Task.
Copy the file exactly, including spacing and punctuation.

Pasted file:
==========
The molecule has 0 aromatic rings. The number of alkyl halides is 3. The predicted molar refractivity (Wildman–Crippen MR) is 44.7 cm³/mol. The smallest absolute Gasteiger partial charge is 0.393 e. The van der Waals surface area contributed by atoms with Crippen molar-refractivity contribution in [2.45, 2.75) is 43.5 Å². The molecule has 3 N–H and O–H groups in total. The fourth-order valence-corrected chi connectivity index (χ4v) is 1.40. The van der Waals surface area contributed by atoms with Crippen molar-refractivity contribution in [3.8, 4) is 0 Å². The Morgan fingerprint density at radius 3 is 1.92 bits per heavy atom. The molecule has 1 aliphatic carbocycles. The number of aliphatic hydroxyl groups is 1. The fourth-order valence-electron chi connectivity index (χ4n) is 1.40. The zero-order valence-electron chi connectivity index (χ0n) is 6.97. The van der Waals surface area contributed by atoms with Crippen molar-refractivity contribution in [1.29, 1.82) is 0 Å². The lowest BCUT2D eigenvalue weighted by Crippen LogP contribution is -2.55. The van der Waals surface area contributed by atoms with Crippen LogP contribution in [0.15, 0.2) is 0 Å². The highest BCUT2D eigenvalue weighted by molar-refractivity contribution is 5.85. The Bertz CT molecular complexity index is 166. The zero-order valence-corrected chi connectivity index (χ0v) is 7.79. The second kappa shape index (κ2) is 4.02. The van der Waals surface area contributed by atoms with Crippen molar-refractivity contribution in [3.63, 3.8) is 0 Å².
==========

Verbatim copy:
The molecule has 0 aromatic rings. The number of alkyl halides is 3. The predicted molar refractivity (Wildman–Crippen MR) is 44.7 cm³/mol. The smallest absolute Gasteiger partial charge is 0.393 e. The van der Waals surface area contributed by atoms with Crippen molar-refractivity contribution in [2.45, 2.75) is 43.5 Å². The molecule has 3 N–H and O–H groups in total. The fourth-order valence-corrected chi connectivity index (χ4v) is 1.40. The van der Waals surface area contributed by atoms with Crippen molar-refractivity contribution in [3.8, 4) is 0 Å². The Morgan fingerprint density at radius 3 is 1.92 bits per heavy atom. The molecule has 1 aliphatic carbocycles. The number of aliphatic hydroxyl groups is 1. The fourth-order valence-electron chi connectivity index (χ4n) is 1.40. The zero-order valence-electron chi connectivity index (χ0n) is 6.97. The van der Waals surface area contributed by atoms with Crippen molar-refractivity contribution in [1.29, 1.82) is 0 Å². The lowest BCUT2D eigenvalue weighted by Crippen LogP contribution is -2.55. The van der Waals surface area contributed by atoms with Crippen LogP contribution in [0.15, 0.2) is 0 Å². The highest BCUT2D eigenvalue weighted by molar-refractivity contribution is 5.85. The Bertz CT molecular complexity index is 166. The zero-order valence-corrected chi connectivity index (χ0v) is 7.79. The second kappa shape index (κ2) is 4.02. The van der Waals surface area contributed by atoms with Crippen molar-refractivity contribution in [3.63, 3.8) is 0 Å².